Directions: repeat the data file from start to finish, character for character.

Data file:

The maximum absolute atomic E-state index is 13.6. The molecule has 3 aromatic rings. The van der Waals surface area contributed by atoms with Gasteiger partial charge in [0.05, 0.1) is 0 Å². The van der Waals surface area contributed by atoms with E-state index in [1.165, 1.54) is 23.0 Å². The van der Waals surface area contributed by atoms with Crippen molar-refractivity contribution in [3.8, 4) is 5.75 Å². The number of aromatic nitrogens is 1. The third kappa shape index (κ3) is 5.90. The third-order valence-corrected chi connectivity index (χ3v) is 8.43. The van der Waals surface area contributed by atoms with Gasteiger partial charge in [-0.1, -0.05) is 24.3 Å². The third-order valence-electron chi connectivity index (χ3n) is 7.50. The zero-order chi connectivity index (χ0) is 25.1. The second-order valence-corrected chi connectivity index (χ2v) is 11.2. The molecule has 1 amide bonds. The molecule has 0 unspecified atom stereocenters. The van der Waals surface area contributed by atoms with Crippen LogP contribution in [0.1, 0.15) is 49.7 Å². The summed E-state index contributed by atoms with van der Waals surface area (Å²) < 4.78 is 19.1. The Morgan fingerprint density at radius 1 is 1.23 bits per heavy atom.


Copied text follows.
The maximum absolute atomic E-state index is 13.6. The molecule has 3 aromatic rings. The van der Waals surface area contributed by atoms with Gasteiger partial charge in [0.05, 0.1) is 0 Å². The van der Waals surface area contributed by atoms with E-state index in [1.165, 1.54) is 23.0 Å². The van der Waals surface area contributed by atoms with Crippen molar-refractivity contribution in [3.8, 4) is 5.75 Å². The number of aromatic nitrogens is 1. The third kappa shape index (κ3) is 5.90. The third-order valence-corrected chi connectivity index (χ3v) is 8.43. The van der Waals surface area contributed by atoms with Gasteiger partial charge in [-0.1, -0.05) is 24.3 Å². The third-order valence-electron chi connectivity index (χ3n) is 7.50. The zero-order chi connectivity index (χ0) is 25.1. The second-order valence-corrected chi connectivity index (χ2v) is 11.2. The molecule has 1 amide bonds. The molecule has 0 unspecified atom stereocenters. The van der Waals surface area contributed by atoms with Crippen LogP contribution in [0.1, 0.15) is 49.7 Å². The summed E-state index contributed by atoms with van der Waals surface area (Å²) < 4.78 is 19.1. The Morgan fingerprint density at radius 1 is 1.23 bits per heavy atom.